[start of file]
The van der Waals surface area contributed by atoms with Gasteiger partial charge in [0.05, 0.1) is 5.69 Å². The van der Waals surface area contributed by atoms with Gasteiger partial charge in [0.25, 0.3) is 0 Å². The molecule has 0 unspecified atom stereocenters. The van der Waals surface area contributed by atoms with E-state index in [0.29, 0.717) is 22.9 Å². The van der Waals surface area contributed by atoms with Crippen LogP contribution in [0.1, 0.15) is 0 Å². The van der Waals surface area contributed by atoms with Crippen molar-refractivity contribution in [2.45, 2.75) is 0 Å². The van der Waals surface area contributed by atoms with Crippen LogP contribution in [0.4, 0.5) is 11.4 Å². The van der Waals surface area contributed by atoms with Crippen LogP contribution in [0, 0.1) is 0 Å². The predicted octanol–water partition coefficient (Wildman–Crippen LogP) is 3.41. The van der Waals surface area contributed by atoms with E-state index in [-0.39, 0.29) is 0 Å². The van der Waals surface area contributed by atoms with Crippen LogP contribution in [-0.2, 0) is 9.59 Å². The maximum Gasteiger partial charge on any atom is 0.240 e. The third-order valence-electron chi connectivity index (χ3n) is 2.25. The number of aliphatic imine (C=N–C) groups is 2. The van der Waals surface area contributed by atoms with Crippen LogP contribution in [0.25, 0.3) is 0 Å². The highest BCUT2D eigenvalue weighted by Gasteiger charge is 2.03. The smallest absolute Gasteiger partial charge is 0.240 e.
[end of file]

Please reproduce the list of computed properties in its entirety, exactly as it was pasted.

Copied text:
The van der Waals surface area contributed by atoms with Gasteiger partial charge in [0.05, 0.1) is 5.69 Å². The van der Waals surface area contributed by atoms with Gasteiger partial charge in [0.25, 0.3) is 0 Å². The molecule has 0 unspecified atom stereocenters. The van der Waals surface area contributed by atoms with E-state index in [0.29, 0.717) is 22.9 Å². The van der Waals surface area contributed by atoms with Crippen LogP contribution in [0.1, 0.15) is 0 Å². The van der Waals surface area contributed by atoms with Crippen molar-refractivity contribution in [2.45, 2.75) is 0 Å². The van der Waals surface area contributed by atoms with Crippen LogP contribution in [0.4, 0.5) is 11.4 Å². The van der Waals surface area contributed by atoms with Crippen LogP contribution in [0, 0.1) is 0 Å². The predicted octanol–water partition coefficient (Wildman–Crippen LogP) is 3.41. The van der Waals surface area contributed by atoms with E-state index in [-0.39, 0.29) is 0 Å². The van der Waals surface area contributed by atoms with Crippen LogP contribution in [-0.2, 0) is 9.59 Å². The maximum Gasteiger partial charge on any atom is 0.240 e. The third-order valence-electron chi connectivity index (χ3n) is 2.25. The number of aliphatic imine (C=N–C) groups is 2. The van der Waals surface area contributed by atoms with Crippen LogP contribution in [0.25, 0.3) is 0 Å². The highest BCUT2D eigenvalue weighted by Gasteiger charge is 2.03. The smallest absolute Gasteiger partial charge is 0.240 e.